The free Flaming Lips concert at Waterfront Park last night drew more than just fans of the psychedelic rock veterans: A small group of activists were also in attendance, protesting the band over incidents involving frontman Wayne Coyne and the appropriation of Native American iconography.
Spearheaded by the national organization Eradicating Offensive Native Mascotry, about 20 protestors gathered near the venue's entrance, brandishing signs reading "Culture Is Not a Costume" and "You Still Owe Us An Apology" and handing out photos from Coyne's Instagram account of a dog and friends wearing feather headdresses.
"We wanted to make a statement, and make it clear we haven't forgotten," says Jacqueline Keeler, founder of EONM, which recently led a protest outside a Flaming Lips show in the band's native Oklahoma. In April, the group also protested outside Nike headquarters in Beaverton, demanding the company stop selling merchandise emblazoned with the Cleveland Indians' Chief Wahoo logo. "Basically, we want to hold accountable anyone who appropriates our culture and shows genuine disrespect to our people."
The controversy over Coyne's use of Native American imagery originated in May after Coyne fired drummer Kliph Scurlock, allegedly for speaking out against Christina Fallin, a musician and daughter of Oklahoma governor Mary Fallin, who posted photos of herself online wearing a Native American headdress. Coyne came to her defense on Instagram, posting the aforementioned photos, which have since been deleted. He issued an apology in an interview with Rolling Stone, which Keeler calls "backhanded."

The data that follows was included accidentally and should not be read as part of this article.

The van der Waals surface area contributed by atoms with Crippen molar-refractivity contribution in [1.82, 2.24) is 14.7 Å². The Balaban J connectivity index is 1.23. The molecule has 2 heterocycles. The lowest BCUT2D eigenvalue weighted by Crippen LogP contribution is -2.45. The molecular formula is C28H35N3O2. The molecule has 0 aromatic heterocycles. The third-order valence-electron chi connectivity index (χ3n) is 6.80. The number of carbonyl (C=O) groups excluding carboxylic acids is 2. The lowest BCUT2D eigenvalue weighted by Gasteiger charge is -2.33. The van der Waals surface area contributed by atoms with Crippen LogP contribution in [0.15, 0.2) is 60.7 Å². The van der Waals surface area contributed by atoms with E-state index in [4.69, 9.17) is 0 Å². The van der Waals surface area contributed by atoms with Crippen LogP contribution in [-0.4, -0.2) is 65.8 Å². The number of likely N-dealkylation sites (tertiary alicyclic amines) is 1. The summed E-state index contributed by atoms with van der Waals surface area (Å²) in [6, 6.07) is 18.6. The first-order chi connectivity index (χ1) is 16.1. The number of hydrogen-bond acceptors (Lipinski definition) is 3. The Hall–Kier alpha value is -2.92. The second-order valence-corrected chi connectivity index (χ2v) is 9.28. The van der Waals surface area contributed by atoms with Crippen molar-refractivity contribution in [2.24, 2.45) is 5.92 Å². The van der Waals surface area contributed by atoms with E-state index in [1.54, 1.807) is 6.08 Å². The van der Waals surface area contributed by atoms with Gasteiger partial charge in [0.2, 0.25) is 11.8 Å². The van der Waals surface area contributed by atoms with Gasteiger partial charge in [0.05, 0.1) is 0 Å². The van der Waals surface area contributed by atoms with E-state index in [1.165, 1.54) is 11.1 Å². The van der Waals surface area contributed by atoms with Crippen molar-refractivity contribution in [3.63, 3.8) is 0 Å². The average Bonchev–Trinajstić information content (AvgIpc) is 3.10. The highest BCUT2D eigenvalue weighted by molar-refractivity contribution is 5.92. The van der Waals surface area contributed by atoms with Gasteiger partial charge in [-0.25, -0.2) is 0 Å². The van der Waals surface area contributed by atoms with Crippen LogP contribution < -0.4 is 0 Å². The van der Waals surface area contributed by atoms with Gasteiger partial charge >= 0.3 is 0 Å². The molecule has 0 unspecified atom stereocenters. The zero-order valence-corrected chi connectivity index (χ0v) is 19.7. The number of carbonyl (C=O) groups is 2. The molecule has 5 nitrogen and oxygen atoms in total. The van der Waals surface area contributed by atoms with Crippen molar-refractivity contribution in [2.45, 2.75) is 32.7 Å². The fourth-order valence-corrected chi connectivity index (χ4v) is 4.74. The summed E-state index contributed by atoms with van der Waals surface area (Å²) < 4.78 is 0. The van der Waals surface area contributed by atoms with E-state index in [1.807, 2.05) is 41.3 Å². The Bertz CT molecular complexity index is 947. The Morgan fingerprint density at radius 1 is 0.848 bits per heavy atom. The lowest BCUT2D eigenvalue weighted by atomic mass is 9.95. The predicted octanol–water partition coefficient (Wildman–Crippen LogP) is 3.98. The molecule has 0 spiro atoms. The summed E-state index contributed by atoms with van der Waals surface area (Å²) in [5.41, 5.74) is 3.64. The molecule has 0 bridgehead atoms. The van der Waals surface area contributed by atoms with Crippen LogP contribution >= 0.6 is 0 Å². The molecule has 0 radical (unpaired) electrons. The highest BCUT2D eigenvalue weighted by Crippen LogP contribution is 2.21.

Keeler says the protest Sunday night was peaceful and largely without incident, though two protestors inside Waterfront Park had signs taken away by event staff. Representatives from Major League Soccer, which put on the concert as part of its All-Star week festivities, did not immediately return requests for comment.
Keeler says the crowd was "very open to listening" to their complaints, and that some audience members decided not to attend after learning of the controversy.
EONM is also planning to protest a performance by Ted Nugent, who's also appeared in concert dressed in Native American regalia, at the Portland Expo Center tomorrow night. In addition, the group is planning on drafting a letter to Mayor Charlie Hales, calling for a formal ban on cultural misappropriation at public events in the Portland area.
"We see Portland as an inclusive place and not a place where this kind of behavior is accepted," Keeler says.
[Ed. note—A previous version of this story misrepresented comments made by Ted Nugent. He referred to critics who tried to force the cancelation of a concert in Wisconsin as "unclean vermin," not Native Americans specifically.]